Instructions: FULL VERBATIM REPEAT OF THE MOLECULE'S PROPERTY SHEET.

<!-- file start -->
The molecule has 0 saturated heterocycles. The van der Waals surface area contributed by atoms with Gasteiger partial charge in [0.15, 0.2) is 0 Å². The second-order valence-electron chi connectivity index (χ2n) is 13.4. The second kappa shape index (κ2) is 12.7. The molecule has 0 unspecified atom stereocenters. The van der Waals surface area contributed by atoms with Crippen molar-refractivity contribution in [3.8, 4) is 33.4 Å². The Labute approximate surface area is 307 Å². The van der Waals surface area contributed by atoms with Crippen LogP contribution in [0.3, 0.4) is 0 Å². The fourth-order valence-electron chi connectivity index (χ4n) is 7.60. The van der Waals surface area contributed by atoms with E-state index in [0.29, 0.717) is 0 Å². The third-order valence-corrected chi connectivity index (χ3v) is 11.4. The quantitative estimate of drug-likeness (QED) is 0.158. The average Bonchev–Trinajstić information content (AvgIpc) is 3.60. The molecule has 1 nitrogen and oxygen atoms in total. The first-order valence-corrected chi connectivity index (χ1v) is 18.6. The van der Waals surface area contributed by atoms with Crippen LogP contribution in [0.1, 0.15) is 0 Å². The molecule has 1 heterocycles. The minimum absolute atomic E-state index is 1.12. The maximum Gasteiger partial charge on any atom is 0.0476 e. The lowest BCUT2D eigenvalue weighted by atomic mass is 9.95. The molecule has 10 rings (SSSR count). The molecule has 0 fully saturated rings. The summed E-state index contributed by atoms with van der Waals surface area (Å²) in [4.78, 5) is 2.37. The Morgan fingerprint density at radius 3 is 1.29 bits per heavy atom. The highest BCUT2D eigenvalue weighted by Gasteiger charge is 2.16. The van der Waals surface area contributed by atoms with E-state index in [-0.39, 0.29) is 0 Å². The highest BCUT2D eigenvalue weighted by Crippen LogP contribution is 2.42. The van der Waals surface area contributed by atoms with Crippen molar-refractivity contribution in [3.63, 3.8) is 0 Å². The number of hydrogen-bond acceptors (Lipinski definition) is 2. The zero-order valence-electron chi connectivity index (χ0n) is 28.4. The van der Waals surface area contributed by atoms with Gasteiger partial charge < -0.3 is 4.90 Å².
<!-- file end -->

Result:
The molecule has 0 saturated heterocycles. The van der Waals surface area contributed by atoms with Gasteiger partial charge in [0.15, 0.2) is 0 Å². The second-order valence-electron chi connectivity index (χ2n) is 13.4. The second kappa shape index (κ2) is 12.7. The molecule has 0 unspecified atom stereocenters. The van der Waals surface area contributed by atoms with Crippen molar-refractivity contribution in [3.8, 4) is 33.4 Å². The Labute approximate surface area is 307 Å². The van der Waals surface area contributed by atoms with Crippen LogP contribution in [0.3, 0.4) is 0 Å². The fourth-order valence-electron chi connectivity index (χ4n) is 7.60. The van der Waals surface area contributed by atoms with E-state index in [0.29, 0.717) is 0 Å². The third-order valence-corrected chi connectivity index (χ3v) is 11.4. The quantitative estimate of drug-likeness (QED) is 0.158. The average Bonchev–Trinajstić information content (AvgIpc) is 3.60. The molecule has 1 nitrogen and oxygen atoms in total. The first-order valence-corrected chi connectivity index (χ1v) is 18.6. The van der Waals surface area contributed by atoms with Crippen LogP contribution in [0.1, 0.15) is 0 Å². The molecule has 1 heterocycles. The minimum absolute atomic E-state index is 1.12. The maximum Gasteiger partial charge on any atom is 0.0476 e. The lowest BCUT2D eigenvalue weighted by atomic mass is 9.95. The molecule has 10 rings (SSSR count). The molecule has 0 fully saturated rings. The summed E-state index contributed by atoms with van der Waals surface area (Å²) in [4.78, 5) is 2.37. The Morgan fingerprint density at radius 3 is 1.29 bits per heavy atom. The highest BCUT2D eigenvalue weighted by Gasteiger charge is 2.16. The van der Waals surface area contributed by atoms with E-state index in [-0.39, 0.29) is 0 Å². The highest BCUT2D eigenvalue weighted by Crippen LogP contribution is 2.42. The van der Waals surface area contributed by atoms with Crippen molar-refractivity contribution in [3.63, 3.8) is 0 Å². The number of hydrogen-bond acceptors (Lipinski definition) is 2. The zero-order valence-electron chi connectivity index (χ0n) is 28.4. The van der Waals surface area contributed by atoms with Gasteiger partial charge < -0.3 is 4.90 Å².